PULASKI COUNTY, Missouri- While Shawn Green will spend life in prison following his sentencing this week for second-degree murder, and an admitted accomplice, Tommy York, was sentenced yesterday to 15 years for burglary as part of a plea deal in the July 2014 beating death of Korean War veteran Robert Willhite, several others initially charged in the murder investigation have since received much lower sentences as part of plea deals, the Pulaski County Daily News is reporting.
Those people are Roby Sapere, 59, of Richland; Melissa A. Winkle, 36, of Crocker; and Jessica Berry, 26, of Dixon.
Sapere was initially charged with the Class A felony of second-degree murder, the same charge to which Green later pleaded guilty and for which he, like Green, could have received 10 to 30 years or life in state prison, depending on circumstances. He also faced a Class A felony charge of first-degree robbery accusing him of stealing coins from Willhite, a Class B felony charge of burglary, the same charge to which York pleaded later guilty and for which both men could have received five to 15 years in state prison, and three Class C felonies, one of receiving stolen property (Willhite’s collectible coins), one of stealing the coins, two of stealing firearms (Willhite’s two AR-15 rifles), and one of felonious restraint, each of which could have led to a two to seven year term in state prison, up to one year in county jail, or in the case of the thefts, up to $20,000 or twice the value of the stolen property, whichever was less. The second-degree murder charges against York and Sapere didn’t accuse them of doing the beating; prosecutors had initially said they were present committing other crimes while Willhite was being beaten to death.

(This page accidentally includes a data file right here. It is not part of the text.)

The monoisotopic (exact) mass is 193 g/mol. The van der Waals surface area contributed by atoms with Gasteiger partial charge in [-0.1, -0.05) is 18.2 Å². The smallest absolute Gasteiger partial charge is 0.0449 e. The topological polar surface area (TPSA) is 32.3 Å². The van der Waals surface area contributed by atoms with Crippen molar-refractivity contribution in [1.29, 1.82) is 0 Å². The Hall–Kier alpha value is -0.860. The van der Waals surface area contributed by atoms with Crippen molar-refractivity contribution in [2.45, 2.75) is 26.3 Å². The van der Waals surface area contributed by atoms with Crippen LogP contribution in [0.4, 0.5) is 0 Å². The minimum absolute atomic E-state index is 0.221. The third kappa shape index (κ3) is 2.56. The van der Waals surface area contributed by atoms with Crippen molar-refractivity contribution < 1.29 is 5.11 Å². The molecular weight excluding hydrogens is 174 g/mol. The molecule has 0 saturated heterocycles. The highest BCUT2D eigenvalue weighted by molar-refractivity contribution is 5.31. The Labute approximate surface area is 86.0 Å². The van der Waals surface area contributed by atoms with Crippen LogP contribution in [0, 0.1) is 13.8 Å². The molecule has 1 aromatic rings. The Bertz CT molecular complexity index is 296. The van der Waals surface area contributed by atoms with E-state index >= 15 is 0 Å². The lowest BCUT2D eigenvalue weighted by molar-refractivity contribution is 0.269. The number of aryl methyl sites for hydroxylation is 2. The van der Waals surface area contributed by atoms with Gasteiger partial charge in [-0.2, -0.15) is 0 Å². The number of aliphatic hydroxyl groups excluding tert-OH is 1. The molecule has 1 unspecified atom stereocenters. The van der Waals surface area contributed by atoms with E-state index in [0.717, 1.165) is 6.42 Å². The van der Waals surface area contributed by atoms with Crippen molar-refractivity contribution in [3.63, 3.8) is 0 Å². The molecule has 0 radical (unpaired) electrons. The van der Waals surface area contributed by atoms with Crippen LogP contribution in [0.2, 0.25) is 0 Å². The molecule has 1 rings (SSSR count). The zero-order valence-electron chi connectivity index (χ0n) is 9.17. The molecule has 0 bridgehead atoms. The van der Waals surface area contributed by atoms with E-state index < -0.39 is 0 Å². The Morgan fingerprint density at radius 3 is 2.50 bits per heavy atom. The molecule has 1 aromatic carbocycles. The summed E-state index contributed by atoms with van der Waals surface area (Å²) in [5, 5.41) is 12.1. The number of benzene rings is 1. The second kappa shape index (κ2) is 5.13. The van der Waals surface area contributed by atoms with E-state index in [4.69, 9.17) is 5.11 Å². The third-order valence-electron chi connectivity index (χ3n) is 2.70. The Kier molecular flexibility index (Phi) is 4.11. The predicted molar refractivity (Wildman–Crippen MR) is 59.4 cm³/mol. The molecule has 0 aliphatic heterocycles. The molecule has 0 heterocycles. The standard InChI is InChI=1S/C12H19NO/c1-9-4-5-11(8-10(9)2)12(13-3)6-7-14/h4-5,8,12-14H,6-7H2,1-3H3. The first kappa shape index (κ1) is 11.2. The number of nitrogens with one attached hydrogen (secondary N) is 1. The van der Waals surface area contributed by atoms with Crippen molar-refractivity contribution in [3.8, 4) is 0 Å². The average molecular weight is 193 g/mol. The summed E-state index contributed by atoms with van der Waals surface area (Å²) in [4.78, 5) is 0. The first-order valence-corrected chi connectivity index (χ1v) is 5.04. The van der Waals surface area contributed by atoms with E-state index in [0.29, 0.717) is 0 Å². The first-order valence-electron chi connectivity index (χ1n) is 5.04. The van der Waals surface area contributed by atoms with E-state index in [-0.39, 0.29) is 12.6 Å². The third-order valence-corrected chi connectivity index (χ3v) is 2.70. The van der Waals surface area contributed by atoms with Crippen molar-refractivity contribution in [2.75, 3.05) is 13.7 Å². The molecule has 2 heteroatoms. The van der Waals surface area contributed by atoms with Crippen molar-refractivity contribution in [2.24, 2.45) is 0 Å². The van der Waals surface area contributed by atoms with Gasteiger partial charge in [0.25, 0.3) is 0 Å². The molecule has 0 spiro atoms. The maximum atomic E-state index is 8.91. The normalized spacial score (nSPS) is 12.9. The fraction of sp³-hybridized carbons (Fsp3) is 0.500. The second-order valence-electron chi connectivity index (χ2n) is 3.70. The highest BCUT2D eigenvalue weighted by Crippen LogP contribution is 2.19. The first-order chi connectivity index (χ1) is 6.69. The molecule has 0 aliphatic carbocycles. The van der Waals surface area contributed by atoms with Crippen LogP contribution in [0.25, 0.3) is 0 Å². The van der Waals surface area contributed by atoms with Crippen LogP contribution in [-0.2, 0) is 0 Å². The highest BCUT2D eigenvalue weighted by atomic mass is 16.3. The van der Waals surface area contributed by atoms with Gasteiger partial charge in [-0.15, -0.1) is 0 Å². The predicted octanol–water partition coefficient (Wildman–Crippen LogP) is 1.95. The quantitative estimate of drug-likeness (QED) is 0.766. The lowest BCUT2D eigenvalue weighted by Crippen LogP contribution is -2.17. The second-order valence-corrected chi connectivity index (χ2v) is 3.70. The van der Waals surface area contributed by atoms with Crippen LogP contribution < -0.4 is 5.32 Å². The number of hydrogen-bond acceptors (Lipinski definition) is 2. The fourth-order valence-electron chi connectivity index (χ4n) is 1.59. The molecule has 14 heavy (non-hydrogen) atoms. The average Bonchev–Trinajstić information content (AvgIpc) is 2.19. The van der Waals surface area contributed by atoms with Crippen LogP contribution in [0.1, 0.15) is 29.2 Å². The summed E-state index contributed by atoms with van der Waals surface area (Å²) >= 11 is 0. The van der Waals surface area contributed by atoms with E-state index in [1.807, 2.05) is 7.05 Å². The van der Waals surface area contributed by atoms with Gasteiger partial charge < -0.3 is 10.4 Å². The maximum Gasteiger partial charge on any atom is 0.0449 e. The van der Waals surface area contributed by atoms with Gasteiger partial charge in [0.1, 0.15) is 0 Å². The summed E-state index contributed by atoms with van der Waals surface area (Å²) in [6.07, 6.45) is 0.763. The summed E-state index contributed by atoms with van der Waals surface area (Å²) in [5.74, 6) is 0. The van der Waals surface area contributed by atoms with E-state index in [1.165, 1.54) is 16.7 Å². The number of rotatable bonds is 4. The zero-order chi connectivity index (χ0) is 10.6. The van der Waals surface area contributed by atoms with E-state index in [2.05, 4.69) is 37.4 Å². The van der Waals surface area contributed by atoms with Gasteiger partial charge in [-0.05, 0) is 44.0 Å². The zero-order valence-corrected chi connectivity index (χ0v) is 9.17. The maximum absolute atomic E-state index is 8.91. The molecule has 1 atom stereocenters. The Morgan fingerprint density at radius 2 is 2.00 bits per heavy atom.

On March 5 of last year, Sapere entered an Alford plea — an admission that if the case went to trial there would be enough evidence to convict — in which all the charges except receiving stolen property were dismissed. While Sapere and his private defense attorney, Jim Thomas, said they understood Sapere could receive two to seven years in state prison, up to a year in county jail, and a $5,000 fine, court documents say Prosecutor Kevin Hillman agreed to recommend that the judge suspend execution of his sentence for seven years and place him on five years of probation with conditions including that he pay $300 to the CLERF (Pulaski County Law Enforcement Restitution Fund), pay $4,275 in victim restitution at the rate of $75 per month, and serve 120 days shock time with credit for time already served, the report said.
Circuit Judge John Wiggins approved that plea deal. However, six months later Sapere was back in court for a probation violation hearing, and on Sept. 18 he admitted “to violating his probation by not notifying probation officer of his whereabouts.” The judge approved an agreement by the Pulaski County Prosecutors Office with Sapere to continue his probation with two additional conditions of four days of shock time with credit for time served in jail, and 20 hours of additional community service.
Just five days later, Sapere faced a new motion on Sept. 23 to revoke his probation, with an Oct. 7 hearing. That hearing was delayed for a month. On Nov. 2, Sapere’s roommate filed for and received an ex parte order of protection from Sapere, who appeared in court on Nov. 9 and consented to the protection order by Associate Circuit Judge Mike Headrick. More field violation reports were filed, the most recent Aug. 30 of this year, but court documents don’t indicate additional penalties against Sapere for probation violations.
Melissa Winkle wasn’t charged with the murder of Willhite but was charged with offenses related to the theft of items from his home. Initial charges were a Class D felony of possession of burglary tools, a Class A misdemeanor of receiving stolen property, a game camera, and a misdemeanor of driving without a valid license. The Class D felony could have led to two to four years in state prison or up to one year in county jail, and according to court documents, was filed because she “possessed black mechanic gloves, a red hammer with a pointed end, a short handled axe, a chisel, a wig, a tan hat and a pair of camouflage pants… with a purpose to use the same in making an unlawful forcible entry into a building, an inhabitable structure or a room thereof.”